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Vetting the Vendors
Outsourcing work can help free up production capacity, but before passing off a job, be sure you’ve picked the right vendor.
Due to space restrictions, the following excerpt was cut from Jan Fletcher’s article “Adding Depth to Project Management,” which appears in the Dimensional Supplement of our January 2013 issue.
For a shop specializing in dimensional signs—or any shop, really—outsourcing work can help free up production capacity. But before a shop passes off the job, they should be sure they’ve picked the right vendor.
Outsourcing channel letters should be considered a production-management tool, as it offers good potential for boosting a shop’s profits. When Joe Arenella, CEO of Sign Tracker in Austin, Texas, had a sign shop, his goal was to outsource 25 percent of his product because he discovered that doing everything in-house eventually maxed out the shop’s production capacity. “If things got a little lean, we could contract,” he says. “That strategy successfully avoided lay-offs, and also increased the shop’s capacity to fill orders in times of strong demand, he says.
Outsourcing labor does come at a price—it requires oversight, according to John Noonan, executive vice president of Sales and Marketing for The Icon Companies, in Elk Grove Village, Illinois. He says the company rates its vendors on both quality of workmanship, and punctuality and suggests that those on the project’s team have knowledge of the capabilities of vendors, including a particular vendor’s current workload.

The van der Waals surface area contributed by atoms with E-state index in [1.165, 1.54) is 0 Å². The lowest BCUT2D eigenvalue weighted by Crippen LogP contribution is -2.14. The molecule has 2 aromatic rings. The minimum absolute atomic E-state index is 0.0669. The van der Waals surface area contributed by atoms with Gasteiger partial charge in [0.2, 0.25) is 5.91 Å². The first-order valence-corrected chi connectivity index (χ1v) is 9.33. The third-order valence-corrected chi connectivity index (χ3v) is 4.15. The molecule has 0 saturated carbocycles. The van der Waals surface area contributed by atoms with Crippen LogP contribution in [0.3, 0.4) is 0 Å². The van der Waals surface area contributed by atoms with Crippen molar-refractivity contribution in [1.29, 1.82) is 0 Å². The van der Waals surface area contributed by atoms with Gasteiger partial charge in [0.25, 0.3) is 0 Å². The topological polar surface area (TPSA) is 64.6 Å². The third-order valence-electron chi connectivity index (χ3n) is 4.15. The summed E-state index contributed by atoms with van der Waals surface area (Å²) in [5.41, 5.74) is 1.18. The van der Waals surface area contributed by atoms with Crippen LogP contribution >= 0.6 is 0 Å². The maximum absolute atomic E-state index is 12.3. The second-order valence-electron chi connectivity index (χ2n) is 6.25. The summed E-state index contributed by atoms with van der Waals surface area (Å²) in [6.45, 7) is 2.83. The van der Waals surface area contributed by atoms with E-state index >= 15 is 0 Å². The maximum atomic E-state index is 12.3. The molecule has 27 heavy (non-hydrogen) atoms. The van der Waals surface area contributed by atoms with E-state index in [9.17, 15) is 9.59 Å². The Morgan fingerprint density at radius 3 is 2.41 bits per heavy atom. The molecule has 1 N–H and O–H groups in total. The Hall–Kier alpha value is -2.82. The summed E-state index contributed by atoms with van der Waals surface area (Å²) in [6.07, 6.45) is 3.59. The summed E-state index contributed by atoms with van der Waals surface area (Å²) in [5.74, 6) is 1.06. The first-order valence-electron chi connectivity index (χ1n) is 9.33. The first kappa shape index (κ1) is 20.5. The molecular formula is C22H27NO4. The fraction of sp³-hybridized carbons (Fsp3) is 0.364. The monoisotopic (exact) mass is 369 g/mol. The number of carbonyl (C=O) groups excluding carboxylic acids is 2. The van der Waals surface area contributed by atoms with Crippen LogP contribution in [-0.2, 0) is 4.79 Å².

Sign shop owners should remain cognizant of the risks of subcontracting: Will installers conduct an accurate survey and take precise measurements in the field? Will they do a good job with the code checks?
“Determine the flow of communications from the start,” Noonan says. “That includes both in-house communication, as well as information passed through to the subcontractor.”
Noonan suggests devising a charter for the project that specifies the lines of communication and codifies a communication-escalation plan. When issues arise, such a plan determines who bears responsibility for flowing information between a sign company and the project’s vendors, including those up or down on the management chain.
Pricing and payment terms also should be specified in a work charter, Noonan says, as the more clear you can be with the client about each side’s roles, the better the program is going to work.
Photo courtesy of Jan Fletcher.